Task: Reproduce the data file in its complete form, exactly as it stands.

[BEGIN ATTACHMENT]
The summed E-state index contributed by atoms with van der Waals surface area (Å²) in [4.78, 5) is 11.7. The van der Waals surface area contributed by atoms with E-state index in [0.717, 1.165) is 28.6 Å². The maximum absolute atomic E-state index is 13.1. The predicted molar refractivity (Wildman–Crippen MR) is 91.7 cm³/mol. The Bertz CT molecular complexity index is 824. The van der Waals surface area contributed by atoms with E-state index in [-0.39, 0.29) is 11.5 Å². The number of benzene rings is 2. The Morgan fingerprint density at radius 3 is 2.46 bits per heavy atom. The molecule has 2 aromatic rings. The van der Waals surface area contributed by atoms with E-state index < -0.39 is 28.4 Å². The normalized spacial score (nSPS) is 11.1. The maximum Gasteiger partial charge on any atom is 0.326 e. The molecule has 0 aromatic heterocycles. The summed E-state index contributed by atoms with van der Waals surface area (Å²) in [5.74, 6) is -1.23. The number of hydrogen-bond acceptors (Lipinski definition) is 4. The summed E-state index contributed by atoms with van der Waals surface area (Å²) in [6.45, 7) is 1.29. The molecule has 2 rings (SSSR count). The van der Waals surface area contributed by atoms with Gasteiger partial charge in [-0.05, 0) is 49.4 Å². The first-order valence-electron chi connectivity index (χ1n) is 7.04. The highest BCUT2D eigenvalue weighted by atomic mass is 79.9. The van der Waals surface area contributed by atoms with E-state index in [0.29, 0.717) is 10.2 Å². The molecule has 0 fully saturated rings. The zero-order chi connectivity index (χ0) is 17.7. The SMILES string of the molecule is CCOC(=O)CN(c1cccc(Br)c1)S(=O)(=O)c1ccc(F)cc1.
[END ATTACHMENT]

The summed E-state index contributed by atoms with van der Waals surface area (Å²) in [4.78, 5) is 11.7. The van der Waals surface area contributed by atoms with E-state index in [0.717, 1.165) is 28.6 Å². The maximum absolute atomic E-state index is 13.1. The predicted molar refractivity (Wildman–Crippen MR) is 91.7 cm³/mol. The Bertz CT molecular complexity index is 824. The van der Waals surface area contributed by atoms with E-state index in [-0.39, 0.29) is 11.5 Å². The number of benzene rings is 2. The Morgan fingerprint density at radius 3 is 2.46 bits per heavy atom. The molecule has 2 aromatic rings. The van der Waals surface area contributed by atoms with E-state index < -0.39 is 28.4 Å². The normalized spacial score (nSPS) is 11.1. The maximum Gasteiger partial charge on any atom is 0.326 e. The molecule has 0 aromatic heterocycles. The summed E-state index contributed by atoms with van der Waals surface area (Å²) in [5.74, 6) is -1.23. The number of hydrogen-bond acceptors (Lipinski definition) is 4. The summed E-state index contributed by atoms with van der Waals surface area (Å²) in [6.45, 7) is 1.29. The molecule has 2 rings (SSSR count). The van der Waals surface area contributed by atoms with Gasteiger partial charge in [-0.05, 0) is 49.4 Å². The first-order valence-electron chi connectivity index (χ1n) is 7.04. The highest BCUT2D eigenvalue weighted by atomic mass is 79.9. The van der Waals surface area contributed by atoms with E-state index in [0.29, 0.717) is 10.2 Å². The molecule has 0 fully saturated rings. The zero-order chi connectivity index (χ0) is 17.7. The SMILES string of the molecule is CCOC(=O)CN(c1cccc(Br)c1)S(=O)(=O)c1ccc(F)cc1.